When San Francisco lifted the bans on public gatherings and rolled back its requirement that citizens wear masks in public, the people were overjoyed.
“Take off your flu mask as quick as you can and smile, smile, smile,” Annie Laurie, a reporter for the SF Examiner, wrote to her fellow San Franciscans who quite literally tossed their masks into the streets. “That’s the song for these days.”
Flash forward a century, and the mood is significantly more anxious. Some retailers are moving to curbside pick-up as part of Governor Newsom’s second step for “reopening” California — but small businesses worry about keeping their employees safe and their jobs afloat in a lackluster market.
It’s a stark contrast compared to 1918 when, restless after a month without live entertainment, people flooded theaters and other places of “public amusement.” The Orpheum was sold out, and the Curran and Alcazar theaters were similarly packed by crowds “with a keen appetite whetted by twenty-nine days of total abstinence,” the San Francisco Chronicle reported. (In the present day, theaters have cancelled their programming out of safety concerns.)
San Franciscans were ready to celebrate the end of feeling “smothered and breathless” from their masks (and presumably, the constant looming threat of an epidemic): “S.F. Rapidly Shakes Off ‘Flu’ Grip,” read one headline; “San Francisco Wins Victory in Its Battle With Influenza,” another proclaimed.
In reality, the fight was just starting. Just two weeks after the mask ordinance was lifted, the flu came roaring back, resulting in 5,000 new cases in December. The true end to the pandemic did not come until February 1919. In total, 45,000 were sickened and 3,000 died.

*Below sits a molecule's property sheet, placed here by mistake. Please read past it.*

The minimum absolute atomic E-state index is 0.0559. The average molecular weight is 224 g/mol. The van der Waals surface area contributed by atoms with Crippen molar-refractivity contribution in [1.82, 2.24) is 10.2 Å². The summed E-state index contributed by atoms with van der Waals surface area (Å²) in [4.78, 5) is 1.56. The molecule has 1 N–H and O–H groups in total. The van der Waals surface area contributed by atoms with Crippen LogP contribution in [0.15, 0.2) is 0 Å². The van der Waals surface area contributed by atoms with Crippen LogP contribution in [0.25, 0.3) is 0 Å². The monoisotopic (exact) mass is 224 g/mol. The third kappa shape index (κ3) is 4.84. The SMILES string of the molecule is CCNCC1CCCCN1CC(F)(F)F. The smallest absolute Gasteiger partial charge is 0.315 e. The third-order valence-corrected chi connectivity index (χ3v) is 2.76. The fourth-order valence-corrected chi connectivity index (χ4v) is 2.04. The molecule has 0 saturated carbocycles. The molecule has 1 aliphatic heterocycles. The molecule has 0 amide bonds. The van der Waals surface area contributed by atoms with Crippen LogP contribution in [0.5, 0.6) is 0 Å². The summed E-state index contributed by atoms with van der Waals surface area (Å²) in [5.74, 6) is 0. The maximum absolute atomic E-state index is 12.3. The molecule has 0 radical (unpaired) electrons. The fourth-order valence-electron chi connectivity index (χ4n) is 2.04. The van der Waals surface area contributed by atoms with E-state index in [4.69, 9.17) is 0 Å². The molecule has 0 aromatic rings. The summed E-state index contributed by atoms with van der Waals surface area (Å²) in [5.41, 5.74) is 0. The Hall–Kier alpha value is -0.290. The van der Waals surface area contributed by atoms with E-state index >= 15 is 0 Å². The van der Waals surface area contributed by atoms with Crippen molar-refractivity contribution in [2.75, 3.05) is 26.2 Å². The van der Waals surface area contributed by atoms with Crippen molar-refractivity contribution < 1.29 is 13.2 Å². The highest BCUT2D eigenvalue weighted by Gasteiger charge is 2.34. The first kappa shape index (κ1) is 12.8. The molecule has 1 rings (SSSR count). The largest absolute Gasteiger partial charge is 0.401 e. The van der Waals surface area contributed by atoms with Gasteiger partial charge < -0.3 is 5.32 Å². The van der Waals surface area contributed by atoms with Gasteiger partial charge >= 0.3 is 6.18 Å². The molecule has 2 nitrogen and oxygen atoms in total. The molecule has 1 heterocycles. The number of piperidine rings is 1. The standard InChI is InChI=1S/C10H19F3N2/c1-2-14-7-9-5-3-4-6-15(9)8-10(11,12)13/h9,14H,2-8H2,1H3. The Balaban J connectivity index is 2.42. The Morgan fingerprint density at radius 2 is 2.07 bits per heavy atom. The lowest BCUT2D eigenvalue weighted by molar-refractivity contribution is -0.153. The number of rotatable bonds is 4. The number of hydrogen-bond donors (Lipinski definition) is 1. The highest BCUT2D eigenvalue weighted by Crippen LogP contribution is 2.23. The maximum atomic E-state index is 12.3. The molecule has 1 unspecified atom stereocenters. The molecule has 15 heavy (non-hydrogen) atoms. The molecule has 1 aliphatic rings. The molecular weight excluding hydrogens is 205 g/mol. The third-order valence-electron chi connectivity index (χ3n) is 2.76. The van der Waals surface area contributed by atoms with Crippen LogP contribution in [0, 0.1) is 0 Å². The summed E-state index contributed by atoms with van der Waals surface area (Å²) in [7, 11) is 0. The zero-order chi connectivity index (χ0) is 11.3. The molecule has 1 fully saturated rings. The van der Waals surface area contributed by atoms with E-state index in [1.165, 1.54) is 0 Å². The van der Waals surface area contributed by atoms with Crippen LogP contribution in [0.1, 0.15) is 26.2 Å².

If we don’t learn from our own mistakes, we are doomed to repeat them.
Out of eight major pandemics in the past three centuries, seven of them have experienced a second “substantial” wave after the first, according to a recent report on COVID-19 from the Center for Infectious Disease Research and Policy. This report notes key differences between the flu and coronavirus: the flu’s incubation period ranges from 1 to 4 days, while COVID-19’s ranges from 2 to 14.
COVID-19 also has a higher rate of asymptomatic cases compared to the flu and it is suspected that “presymptomatic viral shedding” may be common. That means that right before someone with the coronavirus shows symptoms, they’re very infectious.
These differences make it challenging to fight this current pandemic, especially because a vaccine isn’t expected until 2021 at the earliest — barring any further complications.
Three scenarios are likely, based on past flu pandemic history, according to CIDRAP:
One: COVID-19 will return in smaller waves through 2021.
Two: We’ll experience an even larger peak of COVID-19 cases in the fall, then a few more smaller peaks in 2021. This is what happened in the 1918 flu epidemic, and it could happen again.
Three: There’ll be a “slow burn” with no clear pattern, and cases and deaths still likely. This hasn’t happened with past flu pandemics, but CIDRAP isn’t ruling it out as a possibility.
CIDRAP wants government officials to protect our healthcare workers, to anticipate any resurgences with action plans, and to be flexible about reinstituting protective measures — like shelter-in-places or masks requirements.
If COVID-19 isn’t going away anytime soon, then we need to envision our next steps for keeping each other safe without a vaccine. History warns us to prepare for the worst.